I’m reposting this from 2011, as it seems relevant to current interest in our gut microbiome and plant microbiomes.
“Do you expect me to talk?”
“No, Mr. Bond, I expect you to die!”
Sometimes, there are more than two possibilities.
Many bacteria make antibiotics which, in high doses, kill other bacteria. But microbiologists have noticed that, at lower doses, antibiotics may change gene expression or alter behavior, without killing. So, they suggest, maybe antibiotics are mainly “tools of communication,” rather than weapons.
Maybe, but those are not the only possibilities. Will Ratliff and I have just published a short Perspective in Science suggesting that two other possibilities are more likely. A PDF is freely available here, courtesy of the journal.
If communication (or “signaling”) implies mutual benefit, what about nonlethal effects of antibiotics that benefit receiver or sender, but not both? For example, a bacterium that detects an antibiotic may hide in a biofilm to escape from the antibiotic, just as a zebra that smells lions hides in a herd to escape predators. If hiding in the biofilm benefits the bacterium that detected the antibiotic, but not the bacterium that made it, we would call the antibiotic a “cue.”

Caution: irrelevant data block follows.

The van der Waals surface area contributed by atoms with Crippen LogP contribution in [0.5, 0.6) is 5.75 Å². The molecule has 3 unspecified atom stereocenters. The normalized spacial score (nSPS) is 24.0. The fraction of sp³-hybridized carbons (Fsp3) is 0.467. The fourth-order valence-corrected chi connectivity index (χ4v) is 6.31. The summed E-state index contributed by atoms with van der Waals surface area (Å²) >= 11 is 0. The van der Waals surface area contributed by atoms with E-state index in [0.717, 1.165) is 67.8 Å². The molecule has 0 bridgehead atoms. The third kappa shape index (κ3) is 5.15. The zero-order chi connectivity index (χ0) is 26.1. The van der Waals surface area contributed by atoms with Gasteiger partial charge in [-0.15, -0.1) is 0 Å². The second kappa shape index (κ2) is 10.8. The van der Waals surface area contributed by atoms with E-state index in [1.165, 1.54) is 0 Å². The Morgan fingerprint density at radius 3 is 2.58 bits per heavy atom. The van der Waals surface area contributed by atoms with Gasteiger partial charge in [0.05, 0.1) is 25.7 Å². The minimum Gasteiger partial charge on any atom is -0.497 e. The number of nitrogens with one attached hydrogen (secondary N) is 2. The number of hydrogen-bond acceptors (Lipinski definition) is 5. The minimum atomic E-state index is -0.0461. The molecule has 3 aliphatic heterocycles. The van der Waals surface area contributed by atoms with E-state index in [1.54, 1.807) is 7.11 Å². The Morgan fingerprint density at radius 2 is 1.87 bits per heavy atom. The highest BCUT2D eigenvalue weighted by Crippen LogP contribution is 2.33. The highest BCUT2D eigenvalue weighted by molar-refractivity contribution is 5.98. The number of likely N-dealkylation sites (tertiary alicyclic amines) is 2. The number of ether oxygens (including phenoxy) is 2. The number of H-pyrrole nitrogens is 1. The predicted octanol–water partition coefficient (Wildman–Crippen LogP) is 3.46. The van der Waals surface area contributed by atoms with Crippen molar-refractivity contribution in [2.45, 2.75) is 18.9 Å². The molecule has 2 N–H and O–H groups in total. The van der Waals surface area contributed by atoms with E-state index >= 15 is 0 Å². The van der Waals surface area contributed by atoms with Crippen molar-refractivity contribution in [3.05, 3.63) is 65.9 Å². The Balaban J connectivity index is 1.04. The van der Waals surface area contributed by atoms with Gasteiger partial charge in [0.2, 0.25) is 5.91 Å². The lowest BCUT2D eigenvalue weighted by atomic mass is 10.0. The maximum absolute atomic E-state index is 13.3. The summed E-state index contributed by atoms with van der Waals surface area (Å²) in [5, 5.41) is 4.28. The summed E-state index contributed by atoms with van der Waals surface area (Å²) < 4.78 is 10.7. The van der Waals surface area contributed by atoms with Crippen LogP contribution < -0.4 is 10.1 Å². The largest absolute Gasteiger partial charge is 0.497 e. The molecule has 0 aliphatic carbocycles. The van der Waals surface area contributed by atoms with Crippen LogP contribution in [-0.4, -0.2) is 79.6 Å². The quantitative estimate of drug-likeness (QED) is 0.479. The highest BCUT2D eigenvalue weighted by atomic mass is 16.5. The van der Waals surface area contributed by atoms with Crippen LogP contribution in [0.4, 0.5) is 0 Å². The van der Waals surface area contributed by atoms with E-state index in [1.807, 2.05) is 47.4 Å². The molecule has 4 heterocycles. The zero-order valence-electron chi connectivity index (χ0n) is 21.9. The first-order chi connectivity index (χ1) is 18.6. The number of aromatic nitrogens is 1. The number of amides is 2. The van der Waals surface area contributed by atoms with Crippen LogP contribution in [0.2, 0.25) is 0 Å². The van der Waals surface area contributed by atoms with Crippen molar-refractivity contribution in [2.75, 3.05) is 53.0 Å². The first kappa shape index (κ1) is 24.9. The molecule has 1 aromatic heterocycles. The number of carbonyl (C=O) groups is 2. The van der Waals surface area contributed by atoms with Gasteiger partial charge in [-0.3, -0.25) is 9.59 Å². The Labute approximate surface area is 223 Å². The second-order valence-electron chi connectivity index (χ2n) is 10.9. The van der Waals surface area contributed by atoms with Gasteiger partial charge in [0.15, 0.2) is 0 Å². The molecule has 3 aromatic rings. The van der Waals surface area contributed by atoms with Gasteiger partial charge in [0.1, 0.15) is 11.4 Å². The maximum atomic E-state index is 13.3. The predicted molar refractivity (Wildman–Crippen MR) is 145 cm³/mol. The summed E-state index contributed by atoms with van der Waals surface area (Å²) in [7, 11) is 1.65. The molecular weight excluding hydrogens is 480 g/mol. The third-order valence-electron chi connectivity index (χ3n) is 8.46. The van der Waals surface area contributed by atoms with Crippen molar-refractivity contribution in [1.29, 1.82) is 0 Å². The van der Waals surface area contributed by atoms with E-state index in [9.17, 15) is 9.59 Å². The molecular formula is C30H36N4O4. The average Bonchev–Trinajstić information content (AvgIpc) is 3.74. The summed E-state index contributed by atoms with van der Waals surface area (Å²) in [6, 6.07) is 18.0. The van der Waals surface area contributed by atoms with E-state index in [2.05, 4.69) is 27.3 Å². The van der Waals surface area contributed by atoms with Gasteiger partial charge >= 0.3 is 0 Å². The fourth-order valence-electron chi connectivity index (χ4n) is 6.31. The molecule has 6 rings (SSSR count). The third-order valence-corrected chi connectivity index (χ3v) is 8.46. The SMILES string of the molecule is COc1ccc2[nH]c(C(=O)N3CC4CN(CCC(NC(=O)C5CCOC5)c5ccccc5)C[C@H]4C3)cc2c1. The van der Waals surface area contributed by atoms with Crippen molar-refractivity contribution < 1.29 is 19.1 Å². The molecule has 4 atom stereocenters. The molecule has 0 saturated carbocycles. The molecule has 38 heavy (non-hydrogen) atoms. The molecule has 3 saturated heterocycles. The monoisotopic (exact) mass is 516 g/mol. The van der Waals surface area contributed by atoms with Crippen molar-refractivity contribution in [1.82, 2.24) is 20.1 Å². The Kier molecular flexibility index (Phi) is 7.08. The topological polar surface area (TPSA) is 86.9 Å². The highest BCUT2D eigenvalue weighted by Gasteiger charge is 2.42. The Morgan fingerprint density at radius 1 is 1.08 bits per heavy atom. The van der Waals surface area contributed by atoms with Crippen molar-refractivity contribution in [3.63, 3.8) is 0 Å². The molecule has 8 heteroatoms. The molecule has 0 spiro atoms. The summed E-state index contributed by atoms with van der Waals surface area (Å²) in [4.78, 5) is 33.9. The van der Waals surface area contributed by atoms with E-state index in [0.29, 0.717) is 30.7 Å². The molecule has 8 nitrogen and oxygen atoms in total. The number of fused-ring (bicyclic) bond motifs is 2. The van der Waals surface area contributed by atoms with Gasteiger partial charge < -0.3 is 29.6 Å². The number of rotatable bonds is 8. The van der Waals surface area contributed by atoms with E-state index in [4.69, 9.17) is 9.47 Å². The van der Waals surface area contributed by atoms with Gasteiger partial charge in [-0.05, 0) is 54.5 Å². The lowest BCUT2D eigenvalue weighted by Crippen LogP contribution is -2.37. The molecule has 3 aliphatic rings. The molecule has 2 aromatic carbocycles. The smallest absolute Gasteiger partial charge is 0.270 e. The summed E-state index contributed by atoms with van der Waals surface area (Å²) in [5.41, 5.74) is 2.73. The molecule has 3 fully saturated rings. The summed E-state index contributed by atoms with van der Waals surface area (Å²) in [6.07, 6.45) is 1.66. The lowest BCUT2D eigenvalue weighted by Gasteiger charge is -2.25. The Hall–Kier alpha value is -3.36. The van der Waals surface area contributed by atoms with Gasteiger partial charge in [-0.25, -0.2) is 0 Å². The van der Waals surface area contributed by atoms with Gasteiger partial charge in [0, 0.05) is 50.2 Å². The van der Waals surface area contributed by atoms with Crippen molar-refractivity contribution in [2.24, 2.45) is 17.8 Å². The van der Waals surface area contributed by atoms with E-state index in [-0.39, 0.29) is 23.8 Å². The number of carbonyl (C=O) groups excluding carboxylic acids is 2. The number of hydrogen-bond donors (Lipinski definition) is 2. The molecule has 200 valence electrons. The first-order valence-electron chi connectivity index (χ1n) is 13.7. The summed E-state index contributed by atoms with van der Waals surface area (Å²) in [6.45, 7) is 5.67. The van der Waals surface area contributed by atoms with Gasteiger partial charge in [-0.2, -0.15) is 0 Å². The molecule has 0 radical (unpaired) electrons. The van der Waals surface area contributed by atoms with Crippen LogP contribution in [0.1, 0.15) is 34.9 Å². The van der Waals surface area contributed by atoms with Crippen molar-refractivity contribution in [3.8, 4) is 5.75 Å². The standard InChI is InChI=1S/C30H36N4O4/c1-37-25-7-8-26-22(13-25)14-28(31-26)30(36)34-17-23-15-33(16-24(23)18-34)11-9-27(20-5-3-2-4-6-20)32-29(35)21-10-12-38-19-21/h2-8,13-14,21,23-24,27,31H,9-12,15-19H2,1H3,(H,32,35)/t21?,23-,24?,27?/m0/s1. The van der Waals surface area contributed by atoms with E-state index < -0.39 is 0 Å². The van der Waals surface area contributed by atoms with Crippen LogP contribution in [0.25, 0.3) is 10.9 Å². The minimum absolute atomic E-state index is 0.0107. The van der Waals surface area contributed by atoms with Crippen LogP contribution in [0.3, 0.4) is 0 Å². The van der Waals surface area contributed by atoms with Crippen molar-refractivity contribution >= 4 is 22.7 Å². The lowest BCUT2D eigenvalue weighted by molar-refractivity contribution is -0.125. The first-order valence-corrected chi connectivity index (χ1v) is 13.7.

Or, suppose a bacterium making antibiotics benefits by scaring competitors into dispersing (or hiding in biofilms)? This could benefit the producer, by reducing competition, but harm the receiver. We would call that “manipulation.”
To distinguish among these possibilities, we need to measure actual fitness consequences, to producer and receiver, of bacterial responses to antibiotics.